Because we developed 3DiQ with architects and masonry manufacturers in mind, we consider ourselves industry “insiders” — and that means we get the first glimpse at trends that will be impacting architecture and design for years to come. Find out what kind of design innovation is worth keeping an eye on when it comes to masonry.
New Old School
The inside of university residence halls may be high-tech and stocked with futuristic features, but masonry is being used for the exterior to provide a less institutional and more historically accurate feeling. Brick has long been used for university buildings, and rightly so. It’s durable, stylish, and new fabrication techniques mean it can be customized to add architectural cohesion to a project.
Along with looking great, masonry offers other important benefits perfect for students. It’s non-combustible, which offers fireproofing safety, and it helps insulate sound — something common in dorms. Choosing masonry for these projects can also support local businesses and resources.
Escaping the Ordinary Landscape
Obesity and a sedentary lifestyle are contributing to an epidemic of health issues that can no longer be ignored. “Get up and get out” is no longer a suggestion; it’s a requirement to help live longer and stay healthier — but that’s not always easy to do in more population-dense spaces or areas that are short on greenery or plant life.
Designers are increasingly turning to masonry to create landscaping and hardscaping that people want to utilize day in and day out. Commercial real estate, housing developments, and infrastructure projects are all customizing masonry to invoke a feeling that prompts everyone to enjoy the space.
Masonry remains so popular because of its stylish durability, and these buildings have withstood the test of time to become historical treasures. Their systems, however? Not so much. For masonry-based buildings built before 1980, energy efficiency was not a top priority and clunky old equipment could be contributing to higher utility and maintenance costs.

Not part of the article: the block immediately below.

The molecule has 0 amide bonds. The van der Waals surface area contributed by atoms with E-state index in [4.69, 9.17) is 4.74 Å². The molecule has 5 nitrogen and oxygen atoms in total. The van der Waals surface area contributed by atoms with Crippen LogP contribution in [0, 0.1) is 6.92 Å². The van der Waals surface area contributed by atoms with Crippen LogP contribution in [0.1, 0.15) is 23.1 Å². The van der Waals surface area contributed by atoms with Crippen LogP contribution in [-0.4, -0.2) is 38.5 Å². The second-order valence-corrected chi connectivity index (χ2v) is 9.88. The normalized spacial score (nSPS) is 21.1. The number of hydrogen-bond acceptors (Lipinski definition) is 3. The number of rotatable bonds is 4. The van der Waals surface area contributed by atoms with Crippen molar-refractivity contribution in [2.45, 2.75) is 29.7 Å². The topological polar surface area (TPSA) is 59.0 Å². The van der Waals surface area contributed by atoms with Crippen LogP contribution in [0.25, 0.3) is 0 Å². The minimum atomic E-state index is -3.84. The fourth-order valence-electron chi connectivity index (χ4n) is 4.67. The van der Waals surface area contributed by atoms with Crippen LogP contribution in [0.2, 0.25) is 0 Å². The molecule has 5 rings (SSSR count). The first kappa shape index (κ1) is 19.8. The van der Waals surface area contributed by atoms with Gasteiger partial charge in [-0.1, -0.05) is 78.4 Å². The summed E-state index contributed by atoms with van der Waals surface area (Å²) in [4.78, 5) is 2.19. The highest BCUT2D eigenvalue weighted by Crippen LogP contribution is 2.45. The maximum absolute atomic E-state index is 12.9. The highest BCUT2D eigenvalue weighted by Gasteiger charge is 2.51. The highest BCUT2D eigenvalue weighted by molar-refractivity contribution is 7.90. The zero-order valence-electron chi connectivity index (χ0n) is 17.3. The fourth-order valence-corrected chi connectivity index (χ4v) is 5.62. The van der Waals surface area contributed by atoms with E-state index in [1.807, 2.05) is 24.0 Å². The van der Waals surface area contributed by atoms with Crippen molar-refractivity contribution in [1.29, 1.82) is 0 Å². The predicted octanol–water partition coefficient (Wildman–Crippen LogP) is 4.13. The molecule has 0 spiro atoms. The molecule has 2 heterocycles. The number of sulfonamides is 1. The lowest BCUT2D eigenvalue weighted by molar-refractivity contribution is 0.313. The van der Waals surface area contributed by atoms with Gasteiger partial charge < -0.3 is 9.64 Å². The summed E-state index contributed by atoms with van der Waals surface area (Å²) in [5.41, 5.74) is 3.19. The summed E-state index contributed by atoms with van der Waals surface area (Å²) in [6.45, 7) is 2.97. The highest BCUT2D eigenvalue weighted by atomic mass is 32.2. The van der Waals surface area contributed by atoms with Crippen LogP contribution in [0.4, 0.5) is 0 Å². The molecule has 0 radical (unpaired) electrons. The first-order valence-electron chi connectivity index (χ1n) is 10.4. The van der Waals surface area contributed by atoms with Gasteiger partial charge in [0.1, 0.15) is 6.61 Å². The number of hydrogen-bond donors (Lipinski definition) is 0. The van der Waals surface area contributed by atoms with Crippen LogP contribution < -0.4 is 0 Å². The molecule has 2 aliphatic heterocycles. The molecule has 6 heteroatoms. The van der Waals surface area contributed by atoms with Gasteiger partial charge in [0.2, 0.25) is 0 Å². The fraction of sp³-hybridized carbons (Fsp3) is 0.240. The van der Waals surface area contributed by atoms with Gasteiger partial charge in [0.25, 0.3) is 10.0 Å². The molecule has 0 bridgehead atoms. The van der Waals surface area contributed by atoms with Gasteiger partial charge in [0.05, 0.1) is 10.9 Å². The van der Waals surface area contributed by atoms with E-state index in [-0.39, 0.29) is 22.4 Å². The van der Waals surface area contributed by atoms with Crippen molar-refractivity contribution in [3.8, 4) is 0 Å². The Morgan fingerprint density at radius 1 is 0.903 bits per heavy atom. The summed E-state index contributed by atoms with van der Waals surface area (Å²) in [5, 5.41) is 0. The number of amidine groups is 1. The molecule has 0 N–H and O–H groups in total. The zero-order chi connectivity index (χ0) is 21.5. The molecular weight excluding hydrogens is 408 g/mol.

Easy switch-outs and retrofits to upgrade electrical, plumbing, and HVAC systems can make incremental improvements that will offer huge energy savings. This can also be done without drastically altering the aesthetic of masonry design, which is an important step during the renovation of historical buildings.
Adding Some Color
Traditional brick and stone masonry has used natural, earth-toned colors, but new and innovative manufacturing methods have helped other colors stand out — think blue, grey, and even black for the most possible impact in design. Custom colors also mean newer buildings can be created with masonry facades in mind that match historical neighbors.
Color masonry adds character to your architectural design and it can also be used to help improve energy efficiency. Lighter colors and specialized glazes can be used to fend off warmer temperatures while darker colors help retain heat on cooler climates, and different color combinations can support brand messaging.
All About Apprentices
Masonry is far from a dying art, but new tools and innovations have drastically changed the industry and created a talent gap. Traditional masonry workers are aging out of jobs without passing along their techniques, and newer workers are learning skill sets that revolve around technology.
To help bridge the gap, masonry contractors and even architectural firms are calling in apprentices to learn the best of both worlds. Not only does this help grow the talent field, but it can also give masonry contractors room to grow their businesses with the right (well-trained) employees on board
Safety First — Always!
It’s an unfortunate truth: Construction accidents continue to rise, and although technology is disrupting the entire industry, it’s still not sophisticated enough to prevent injury. That’s where the human element comes into play.
Masonry contractors and manufacturers are beefing up policies in place to help keep the entire team safe and building a culture of safety. Many accidents can be prevented with proper safety guideline precautions in place, and it’s up to employers to address these precautions during onboarding and beyond.
Writing Off the Wall
Graffiti is every masonry professional’s nightmare, and although public art is an increasingly popular trend, illegal tagging continues to mark stone and brick facades. Not only can graffiti permanently impact the masonry, the labor and materials needed to remove it can be costly and time-consuming.
Historical buildings especially are often made with natural, permeable masonry that’s sensitive to abrasion. Along with creating a plan of action to deal with graffiti, new and less damaging solutions are hitting the market with ingredients that are organic and gentle to masonry.
It’s important for architects and masonry manufacturers to stay ahead of the trends to maintain a competitive edge and grow their client base. Along with utilizing the right tech — like 3DiQ — leverage design and industry insight to develop masonry products that exceed your clients’ vision and goals.